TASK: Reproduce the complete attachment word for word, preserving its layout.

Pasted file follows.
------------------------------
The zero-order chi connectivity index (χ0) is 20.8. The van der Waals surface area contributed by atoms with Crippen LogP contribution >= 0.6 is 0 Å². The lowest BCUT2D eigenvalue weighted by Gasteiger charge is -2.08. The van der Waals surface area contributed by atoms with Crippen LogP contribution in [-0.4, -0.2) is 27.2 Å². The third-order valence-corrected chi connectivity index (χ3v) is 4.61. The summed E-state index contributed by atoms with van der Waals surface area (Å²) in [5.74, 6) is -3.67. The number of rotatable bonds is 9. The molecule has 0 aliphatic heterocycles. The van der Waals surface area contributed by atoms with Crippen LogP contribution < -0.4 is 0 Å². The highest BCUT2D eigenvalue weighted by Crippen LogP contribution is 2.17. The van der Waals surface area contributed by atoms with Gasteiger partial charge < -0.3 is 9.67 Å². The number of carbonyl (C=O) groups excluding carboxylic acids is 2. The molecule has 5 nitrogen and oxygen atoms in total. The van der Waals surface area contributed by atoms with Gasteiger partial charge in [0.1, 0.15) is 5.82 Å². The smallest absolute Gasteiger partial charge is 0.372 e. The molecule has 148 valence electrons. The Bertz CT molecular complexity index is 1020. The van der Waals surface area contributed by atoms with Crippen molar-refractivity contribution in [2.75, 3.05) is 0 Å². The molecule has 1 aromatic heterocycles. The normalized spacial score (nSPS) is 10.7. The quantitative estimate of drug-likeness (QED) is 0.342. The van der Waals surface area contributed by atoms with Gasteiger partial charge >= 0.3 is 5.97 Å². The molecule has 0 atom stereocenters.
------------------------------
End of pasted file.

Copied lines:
The zero-order chi connectivity index (χ0) is 20.8. The van der Waals surface area contributed by atoms with Crippen LogP contribution >= 0.6 is 0 Å². The lowest BCUT2D eigenvalue weighted by Gasteiger charge is -2.08. The van der Waals surface area contributed by atoms with Crippen LogP contribution in [-0.4, -0.2) is 27.2 Å². The third-order valence-corrected chi connectivity index (χ3v) is 4.61. The summed E-state index contributed by atoms with van der Waals surface area (Å²) in [5.74, 6) is -3.67. The number of rotatable bonds is 9. The molecule has 0 aliphatic heterocycles. The van der Waals surface area contributed by atoms with Crippen LogP contribution < -0.4 is 0 Å². The highest BCUT2D eigenvalue weighted by Crippen LogP contribution is 2.17. The van der Waals surface area contributed by atoms with Gasteiger partial charge < -0.3 is 9.67 Å². The number of carbonyl (C=O) groups excluding carboxylic acids is 2. The molecule has 5 nitrogen and oxygen atoms in total. The van der Waals surface area contributed by atoms with Gasteiger partial charge in [0.1, 0.15) is 5.82 Å². The smallest absolute Gasteiger partial charge is 0.372 e. The molecule has 148 valence electrons. The Bertz CT molecular complexity index is 1020. The van der Waals surface area contributed by atoms with Crippen molar-refractivity contribution in [2.75, 3.05) is 0 Å². The molecule has 1 aromatic heterocycles. The normalized spacial score (nSPS) is 10.7. The quantitative estimate of drug-likeness (QED) is 0.342. The van der Waals surface area contributed by atoms with Gasteiger partial charge >= 0.3 is 5.97 Å². The molecule has 0 atom stereocenters.